In the news: Animals extinct in 2018, pioneering bacteriologist, student start-up, word origins
- Dr. Robin Verble, associate professor of biological sciences and director of S&T’s Ozark Research Field Station, shared her expertise on dwindling insect populations with mashable.com, a global go-to source for tech, digital culture and entertainment content for an audience of 28 million followers. Mark Kaufman’s article, “These are the Animals that Went Extinct in 2018,” was posted Dec. 28.
- Dr. Kathleen Sheppard, associate professor of history and political science, sheds light on a pioneering bacteriologist in her Dec. 20 blog post for Lady Science, titled “Selective Blindness: Ida Bengtson and the Treatment of Trachoma. Dr. Ida Bengston worked in Rolla, which became the chief U.S. battle front for the war on “trachoma,” and her leadership slowed the progression of the disease. While here, she was a bacteriology lecturer at S&T, then named the Missouri School of Mines and Metallurgy.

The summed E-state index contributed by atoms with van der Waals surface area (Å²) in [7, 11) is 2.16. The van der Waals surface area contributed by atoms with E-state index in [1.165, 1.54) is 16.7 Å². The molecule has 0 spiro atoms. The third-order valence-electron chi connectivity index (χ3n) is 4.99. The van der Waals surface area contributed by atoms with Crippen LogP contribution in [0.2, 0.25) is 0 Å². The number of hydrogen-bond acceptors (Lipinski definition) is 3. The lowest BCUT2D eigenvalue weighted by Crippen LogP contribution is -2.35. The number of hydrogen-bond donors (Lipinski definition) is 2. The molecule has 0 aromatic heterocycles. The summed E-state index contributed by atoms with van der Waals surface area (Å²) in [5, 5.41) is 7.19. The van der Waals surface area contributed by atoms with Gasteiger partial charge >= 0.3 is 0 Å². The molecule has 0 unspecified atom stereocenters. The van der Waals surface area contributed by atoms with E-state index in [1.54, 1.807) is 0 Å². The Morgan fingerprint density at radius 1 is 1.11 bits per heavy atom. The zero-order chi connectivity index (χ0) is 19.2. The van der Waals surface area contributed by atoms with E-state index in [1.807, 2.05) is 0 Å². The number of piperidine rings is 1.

- S&T students and alumni who are applying their robotics knowledge to form a start-up company in Rolla are featured in article, “Local Start-up Hopes to Leverage Security Solutions for Future in Robotics,” published Jan. 1 in the Phelps County Focus. Business owners are Garrett Finley, who earned bachelor degrees in aerospace engineering and mechanical engineering in 2018; John Rodhouse, a senior in aerospace engineering; and Michael Saxton, a senior in mechanical engineering.
- Dr. Gerald Cohen, expert etymologist and professor of arts, languages, and philosophy, challenges recent suggestions that certain European words originated in Hebrew in an article published Jan. 1 in the Jewish News Syndicate.